We use the simple aspect to talk about general, permanent or repeated actions.
Here, the present simple is used to refer to a general, habitual action:
I often read business magazines online.
In the above example, it is implied that you read these magazines online all the time. This is something you do regularly.
We use the continuous aspect to focus on progressive actions that usually happen around the moment of speaking.
Here, the present continuous is used to refer to an action that is happening at the moment of speaking:
I am reading an interesting book
The same rule applies to all the verb tenses, past, present and future. If you want to focus on the continuity of the action, use the continuous aspect. If you are more interested in the result of the action, then use the simple aspect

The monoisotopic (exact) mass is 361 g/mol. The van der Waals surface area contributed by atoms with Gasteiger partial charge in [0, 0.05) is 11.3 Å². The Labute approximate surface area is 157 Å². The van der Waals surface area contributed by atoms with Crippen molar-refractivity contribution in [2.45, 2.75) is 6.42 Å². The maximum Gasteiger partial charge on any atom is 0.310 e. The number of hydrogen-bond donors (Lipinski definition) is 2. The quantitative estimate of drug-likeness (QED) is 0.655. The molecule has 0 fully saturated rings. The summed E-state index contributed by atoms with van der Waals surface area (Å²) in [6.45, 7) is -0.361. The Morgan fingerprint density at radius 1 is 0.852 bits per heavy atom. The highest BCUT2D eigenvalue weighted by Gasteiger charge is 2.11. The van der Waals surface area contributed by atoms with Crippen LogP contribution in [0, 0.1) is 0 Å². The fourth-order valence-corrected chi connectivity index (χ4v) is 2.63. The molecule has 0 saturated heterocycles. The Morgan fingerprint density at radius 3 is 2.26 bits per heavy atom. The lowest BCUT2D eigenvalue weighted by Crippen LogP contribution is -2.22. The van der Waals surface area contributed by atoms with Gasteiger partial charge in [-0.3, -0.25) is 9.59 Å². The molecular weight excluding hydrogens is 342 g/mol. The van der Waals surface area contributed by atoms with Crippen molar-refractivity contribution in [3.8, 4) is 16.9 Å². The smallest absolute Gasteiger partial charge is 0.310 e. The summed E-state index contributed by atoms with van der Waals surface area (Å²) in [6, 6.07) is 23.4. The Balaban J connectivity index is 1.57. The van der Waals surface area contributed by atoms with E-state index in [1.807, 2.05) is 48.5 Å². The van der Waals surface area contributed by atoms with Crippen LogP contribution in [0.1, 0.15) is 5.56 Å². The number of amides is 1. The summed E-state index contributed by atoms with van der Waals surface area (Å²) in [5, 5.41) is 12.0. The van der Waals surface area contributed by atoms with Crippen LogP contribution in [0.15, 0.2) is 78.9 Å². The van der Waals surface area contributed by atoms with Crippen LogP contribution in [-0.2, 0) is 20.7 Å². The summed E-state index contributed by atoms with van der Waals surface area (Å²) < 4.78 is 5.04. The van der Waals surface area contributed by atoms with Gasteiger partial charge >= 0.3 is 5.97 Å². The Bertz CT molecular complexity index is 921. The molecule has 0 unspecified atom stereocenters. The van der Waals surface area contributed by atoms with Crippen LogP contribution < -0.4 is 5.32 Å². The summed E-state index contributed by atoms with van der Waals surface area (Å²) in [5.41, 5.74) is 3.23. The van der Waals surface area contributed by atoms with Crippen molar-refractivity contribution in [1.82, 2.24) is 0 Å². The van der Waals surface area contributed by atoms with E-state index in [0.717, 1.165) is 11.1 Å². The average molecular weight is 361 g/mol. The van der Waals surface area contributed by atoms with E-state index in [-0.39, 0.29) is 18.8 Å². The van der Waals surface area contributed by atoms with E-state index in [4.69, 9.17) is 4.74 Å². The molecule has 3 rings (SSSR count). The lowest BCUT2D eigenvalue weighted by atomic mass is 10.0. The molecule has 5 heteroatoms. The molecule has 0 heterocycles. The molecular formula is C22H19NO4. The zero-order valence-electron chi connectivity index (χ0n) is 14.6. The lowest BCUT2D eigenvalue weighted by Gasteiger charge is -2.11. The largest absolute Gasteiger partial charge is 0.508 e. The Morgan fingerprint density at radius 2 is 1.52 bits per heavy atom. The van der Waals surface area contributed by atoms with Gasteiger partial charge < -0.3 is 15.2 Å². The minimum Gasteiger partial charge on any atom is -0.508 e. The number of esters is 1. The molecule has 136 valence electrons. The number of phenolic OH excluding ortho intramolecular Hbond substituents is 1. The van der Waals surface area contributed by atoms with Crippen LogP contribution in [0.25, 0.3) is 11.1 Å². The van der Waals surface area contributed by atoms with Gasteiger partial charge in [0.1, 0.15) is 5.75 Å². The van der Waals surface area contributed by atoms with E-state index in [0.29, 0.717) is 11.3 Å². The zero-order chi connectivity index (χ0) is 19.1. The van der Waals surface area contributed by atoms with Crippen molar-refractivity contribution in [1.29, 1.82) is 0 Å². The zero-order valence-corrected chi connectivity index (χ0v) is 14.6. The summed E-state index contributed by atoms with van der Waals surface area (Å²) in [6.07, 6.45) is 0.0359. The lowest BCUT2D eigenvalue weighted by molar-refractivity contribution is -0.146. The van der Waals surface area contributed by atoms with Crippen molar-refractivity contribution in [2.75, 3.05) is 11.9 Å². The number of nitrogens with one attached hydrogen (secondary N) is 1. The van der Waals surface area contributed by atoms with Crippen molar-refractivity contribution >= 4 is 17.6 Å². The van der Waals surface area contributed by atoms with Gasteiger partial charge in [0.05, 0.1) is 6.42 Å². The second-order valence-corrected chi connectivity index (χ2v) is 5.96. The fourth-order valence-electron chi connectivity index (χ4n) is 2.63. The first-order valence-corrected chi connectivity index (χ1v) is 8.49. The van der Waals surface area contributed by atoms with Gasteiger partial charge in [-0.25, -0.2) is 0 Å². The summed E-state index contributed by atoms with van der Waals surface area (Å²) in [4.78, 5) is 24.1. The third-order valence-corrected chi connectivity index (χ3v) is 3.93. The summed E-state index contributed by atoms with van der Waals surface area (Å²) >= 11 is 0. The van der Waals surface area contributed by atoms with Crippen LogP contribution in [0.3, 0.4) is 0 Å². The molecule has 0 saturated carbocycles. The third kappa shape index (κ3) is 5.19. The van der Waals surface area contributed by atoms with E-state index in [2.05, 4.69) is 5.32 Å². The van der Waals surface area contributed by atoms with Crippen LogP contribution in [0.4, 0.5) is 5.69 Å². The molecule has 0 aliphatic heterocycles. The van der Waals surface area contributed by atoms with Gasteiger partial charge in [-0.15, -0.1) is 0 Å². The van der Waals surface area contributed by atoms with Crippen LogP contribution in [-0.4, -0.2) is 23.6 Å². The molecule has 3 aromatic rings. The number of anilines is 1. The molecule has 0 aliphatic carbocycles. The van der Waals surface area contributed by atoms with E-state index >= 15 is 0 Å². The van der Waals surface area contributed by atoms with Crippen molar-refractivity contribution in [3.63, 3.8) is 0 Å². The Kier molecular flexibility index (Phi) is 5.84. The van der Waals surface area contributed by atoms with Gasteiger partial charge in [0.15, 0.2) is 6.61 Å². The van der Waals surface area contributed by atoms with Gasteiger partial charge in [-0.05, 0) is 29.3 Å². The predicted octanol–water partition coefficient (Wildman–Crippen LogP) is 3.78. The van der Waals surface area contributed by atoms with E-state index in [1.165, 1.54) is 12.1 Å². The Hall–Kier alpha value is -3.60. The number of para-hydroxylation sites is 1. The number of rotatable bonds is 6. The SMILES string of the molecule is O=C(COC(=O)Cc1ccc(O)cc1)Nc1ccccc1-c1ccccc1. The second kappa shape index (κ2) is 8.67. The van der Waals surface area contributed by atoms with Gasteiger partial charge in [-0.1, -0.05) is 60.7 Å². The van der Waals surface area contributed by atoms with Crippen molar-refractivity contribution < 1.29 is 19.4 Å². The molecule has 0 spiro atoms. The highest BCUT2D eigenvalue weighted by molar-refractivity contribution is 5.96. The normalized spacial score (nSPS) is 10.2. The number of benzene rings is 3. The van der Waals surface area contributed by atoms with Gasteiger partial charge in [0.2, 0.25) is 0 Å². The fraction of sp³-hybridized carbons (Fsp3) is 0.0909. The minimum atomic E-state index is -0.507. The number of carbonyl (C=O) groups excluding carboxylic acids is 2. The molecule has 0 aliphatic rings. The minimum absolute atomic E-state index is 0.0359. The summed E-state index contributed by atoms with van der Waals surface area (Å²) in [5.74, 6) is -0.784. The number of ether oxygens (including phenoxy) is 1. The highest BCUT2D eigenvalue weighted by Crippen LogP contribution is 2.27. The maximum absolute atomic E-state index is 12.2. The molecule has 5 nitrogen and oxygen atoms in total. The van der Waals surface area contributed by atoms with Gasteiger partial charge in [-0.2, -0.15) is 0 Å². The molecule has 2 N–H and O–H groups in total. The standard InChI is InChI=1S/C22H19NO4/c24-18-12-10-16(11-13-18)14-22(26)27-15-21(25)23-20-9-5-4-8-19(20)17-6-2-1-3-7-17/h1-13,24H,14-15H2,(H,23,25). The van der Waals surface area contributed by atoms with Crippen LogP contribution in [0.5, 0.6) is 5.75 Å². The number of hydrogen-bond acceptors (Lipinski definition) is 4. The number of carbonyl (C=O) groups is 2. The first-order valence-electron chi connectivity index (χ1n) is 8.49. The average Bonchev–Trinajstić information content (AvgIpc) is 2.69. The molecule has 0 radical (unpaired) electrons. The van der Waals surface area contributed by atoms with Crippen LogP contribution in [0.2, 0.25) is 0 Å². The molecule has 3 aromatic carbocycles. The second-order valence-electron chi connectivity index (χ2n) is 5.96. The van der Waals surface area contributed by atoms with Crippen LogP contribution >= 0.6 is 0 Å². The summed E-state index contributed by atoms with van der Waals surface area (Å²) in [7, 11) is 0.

WHY IS THIS USEFUL FOR IELTS?
In IELTS Speaking Part 1 you have to answer questions about yourself. You will need to make sure you use the right verb tense and the right aspect—simple or continuous—depending on what you want to say. If you want to talk about general things that you do regularly, then you need the present simple. If, however, you want to refer to actions that are temporary and happen around the moment of speaking, then you need the present continuous.
You may also need this grammar rule in Writing Part 1 when describing trends shown in graphs or charts. You are probably going to use the past simple quite a lot because in this part you report on situations that happened in the past.